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  The Nebraska National Guard               
  Nebraska's Citizen Soldiers in the Twenty-First Century   

Master Sergeant Martin Coleman

 
Ninety percent of Iraqis lead the same lives as Americans. They just want to get on with living.


Master Sergeant Martin Coleman
Master Sergeant Martin Coleman of Lincoln, a member of the Nebraska Air National Guard's 155th Air Refueling Wing, worked on explosive ordnance disposal (EOD), including Improvised Explosive Devices (IEDs), at the Baghdad International Airport in Iraq from March 2004 until June 2004 as part of the 447th Air Expeditionary Group. The 447th was based at the Sather Air Base at the Baghdad International Airport. He volunteered for his deployment and although his wife, Heidi, wasn't happy he was going, she understood and was supportive.
Source: All objects were loaned by Martin Coleman

 Army and Air National Guard Mobilization: Two Different Models

Army National Guard personnel are usually mobilized as units and, in most cases, individual soldiers play no part in the decision. Army National Guard deployments are typically one year.

Air National Guard personnel are often mobilized individually or in small groups as volunteers, under what is termed the Air Expeditionary Group concept. Active-duty, Reserve, and Guard personnel from several units or specialties are brought together to perform the mission. Members of an Air Expeditionary Group usually have the same duties and responsibilities as they did in their own units. Current Air National Guard deployments are typically four months.

 
Flyer's coveralls,
Bagdad Bomb Squad

 
Meaning of the Explosive
Ordnance Disposal Badge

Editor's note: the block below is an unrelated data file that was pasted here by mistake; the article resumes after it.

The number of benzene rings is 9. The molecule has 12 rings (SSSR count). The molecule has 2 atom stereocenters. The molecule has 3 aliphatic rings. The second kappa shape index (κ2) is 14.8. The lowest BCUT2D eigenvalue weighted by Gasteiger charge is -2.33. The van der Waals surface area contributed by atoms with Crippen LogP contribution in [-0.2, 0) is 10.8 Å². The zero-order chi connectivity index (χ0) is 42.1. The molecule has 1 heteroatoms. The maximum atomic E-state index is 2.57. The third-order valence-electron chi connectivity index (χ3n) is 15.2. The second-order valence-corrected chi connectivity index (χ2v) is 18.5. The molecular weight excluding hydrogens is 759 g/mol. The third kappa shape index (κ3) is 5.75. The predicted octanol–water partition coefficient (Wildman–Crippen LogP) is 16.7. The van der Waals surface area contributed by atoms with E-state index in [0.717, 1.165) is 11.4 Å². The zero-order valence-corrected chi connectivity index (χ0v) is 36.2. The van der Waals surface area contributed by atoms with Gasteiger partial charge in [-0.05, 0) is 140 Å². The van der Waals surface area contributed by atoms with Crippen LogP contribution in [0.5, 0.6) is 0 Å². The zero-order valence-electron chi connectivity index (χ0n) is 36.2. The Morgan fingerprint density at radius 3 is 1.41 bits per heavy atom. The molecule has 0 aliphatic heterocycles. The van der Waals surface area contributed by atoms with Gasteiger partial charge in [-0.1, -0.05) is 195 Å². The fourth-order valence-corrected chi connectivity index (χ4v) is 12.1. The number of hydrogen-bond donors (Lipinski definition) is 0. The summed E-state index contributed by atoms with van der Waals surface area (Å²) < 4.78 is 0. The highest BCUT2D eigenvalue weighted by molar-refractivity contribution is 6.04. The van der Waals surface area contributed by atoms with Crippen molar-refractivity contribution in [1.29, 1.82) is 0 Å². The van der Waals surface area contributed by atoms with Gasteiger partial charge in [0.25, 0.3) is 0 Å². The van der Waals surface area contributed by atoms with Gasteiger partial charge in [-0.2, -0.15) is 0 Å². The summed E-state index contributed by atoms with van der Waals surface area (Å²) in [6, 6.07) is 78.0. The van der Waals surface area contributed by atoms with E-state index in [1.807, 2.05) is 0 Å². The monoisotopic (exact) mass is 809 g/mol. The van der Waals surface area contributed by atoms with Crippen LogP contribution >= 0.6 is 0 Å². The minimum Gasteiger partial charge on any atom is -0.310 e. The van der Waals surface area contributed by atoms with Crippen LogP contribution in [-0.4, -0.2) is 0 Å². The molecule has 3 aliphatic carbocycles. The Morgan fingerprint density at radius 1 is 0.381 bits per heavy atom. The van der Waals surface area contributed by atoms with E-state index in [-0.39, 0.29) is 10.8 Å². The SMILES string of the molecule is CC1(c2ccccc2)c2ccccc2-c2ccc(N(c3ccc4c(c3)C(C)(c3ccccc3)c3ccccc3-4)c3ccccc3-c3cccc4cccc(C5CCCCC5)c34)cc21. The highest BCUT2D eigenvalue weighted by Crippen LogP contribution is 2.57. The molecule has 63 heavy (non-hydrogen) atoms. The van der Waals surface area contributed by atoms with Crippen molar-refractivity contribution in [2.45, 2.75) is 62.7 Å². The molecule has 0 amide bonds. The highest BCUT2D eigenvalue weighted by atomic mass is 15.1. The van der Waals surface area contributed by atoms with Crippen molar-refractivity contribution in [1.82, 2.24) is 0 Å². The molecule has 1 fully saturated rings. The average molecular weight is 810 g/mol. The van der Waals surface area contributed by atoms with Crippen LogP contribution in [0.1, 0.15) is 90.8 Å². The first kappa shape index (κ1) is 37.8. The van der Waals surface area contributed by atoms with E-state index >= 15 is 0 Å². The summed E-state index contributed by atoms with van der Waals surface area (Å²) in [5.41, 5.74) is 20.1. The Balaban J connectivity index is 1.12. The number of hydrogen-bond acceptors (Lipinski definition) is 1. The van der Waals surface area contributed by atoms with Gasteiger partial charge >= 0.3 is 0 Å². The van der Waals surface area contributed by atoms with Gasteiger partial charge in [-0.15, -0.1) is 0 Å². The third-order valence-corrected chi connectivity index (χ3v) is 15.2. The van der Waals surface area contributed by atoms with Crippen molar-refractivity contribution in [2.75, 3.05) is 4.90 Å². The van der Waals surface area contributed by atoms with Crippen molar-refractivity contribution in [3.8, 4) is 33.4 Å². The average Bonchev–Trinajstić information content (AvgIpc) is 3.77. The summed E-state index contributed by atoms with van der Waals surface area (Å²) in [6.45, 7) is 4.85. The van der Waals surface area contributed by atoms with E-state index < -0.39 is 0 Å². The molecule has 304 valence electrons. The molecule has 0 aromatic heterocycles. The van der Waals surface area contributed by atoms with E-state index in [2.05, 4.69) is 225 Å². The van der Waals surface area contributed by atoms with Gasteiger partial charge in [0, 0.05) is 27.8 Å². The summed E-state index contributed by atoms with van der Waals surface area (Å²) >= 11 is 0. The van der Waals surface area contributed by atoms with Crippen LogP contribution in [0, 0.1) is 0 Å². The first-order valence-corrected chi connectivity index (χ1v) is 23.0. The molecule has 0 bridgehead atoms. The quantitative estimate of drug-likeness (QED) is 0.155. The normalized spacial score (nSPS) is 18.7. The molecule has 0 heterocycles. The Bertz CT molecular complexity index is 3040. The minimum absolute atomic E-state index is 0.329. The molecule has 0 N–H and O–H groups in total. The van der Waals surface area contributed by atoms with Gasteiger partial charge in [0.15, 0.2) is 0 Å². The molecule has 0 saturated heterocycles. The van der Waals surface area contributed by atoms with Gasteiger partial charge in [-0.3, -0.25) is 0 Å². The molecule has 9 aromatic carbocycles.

Air Force Commendation Medal earned by Coleman


ID card for access
to Camp Sather

 
Description of MRE
(Meal, Ready to Eat)
 
   MRE packets



This tool is a set of blasting cap crimpers I used in the field. They are used to "crimp" a blasting cap onto a detonation cord or time fuse.



Trip portion of a land mine.



These are leaflets the U.S. dropped in Iraq to warn civilians not to disturb unexploded ordnance items.



This is a photo of a VBIED [vehicle-borne improvised explosive device, or car bomb] in mid explosion. This was one of the last operations I worked on prior to leaving Iraq. All the black specks you see in the photo are car pieces and parts flying through the air.


The EOD Flight was asked by the Australians to perform a subsurface check of an area just outside of the control tower area. This area was going to be used for visitor parking during the Anzac holiday. We found a lot of soda cans, and junk buried there, but no munitions. This operation was done as a personal courtesy for our Aussie friends at the tower. It also got us invited to the party. [Anzac Day is the Australian equivalent to our Memorial Day.]


This is a photo (from the left ) of Staff Sergeant Lindsey Lietz sitting at the HMMWV [Humvee], Master Sergeant Mathew Ott, myself (black vest), and Technical Sergeant Kiren Flynn set up on Mission Supply Route Tampa, working on disposing of a roadside IED. Staff Sergeant Lietz is controlling the robot, while Technical Sergeant Flynn is watching the operation with binoculars. Master Sergeant Ott and I are relaying information between the other two, and observing the outlying area. The two HMMWVs are parked in the "V" to protect us from any potential blast, or small arms fire. MSR Tampa is a major transport route and is a busy location for roadside IEDs.


This is a photo of my partner, Master Sergeant Matthew Ott, and I setting up a demolition charge. The charge was transported by our loyal and hardworking robot down to a roadside bomb so we could dispose of it.

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Last updated 7 November 2008  

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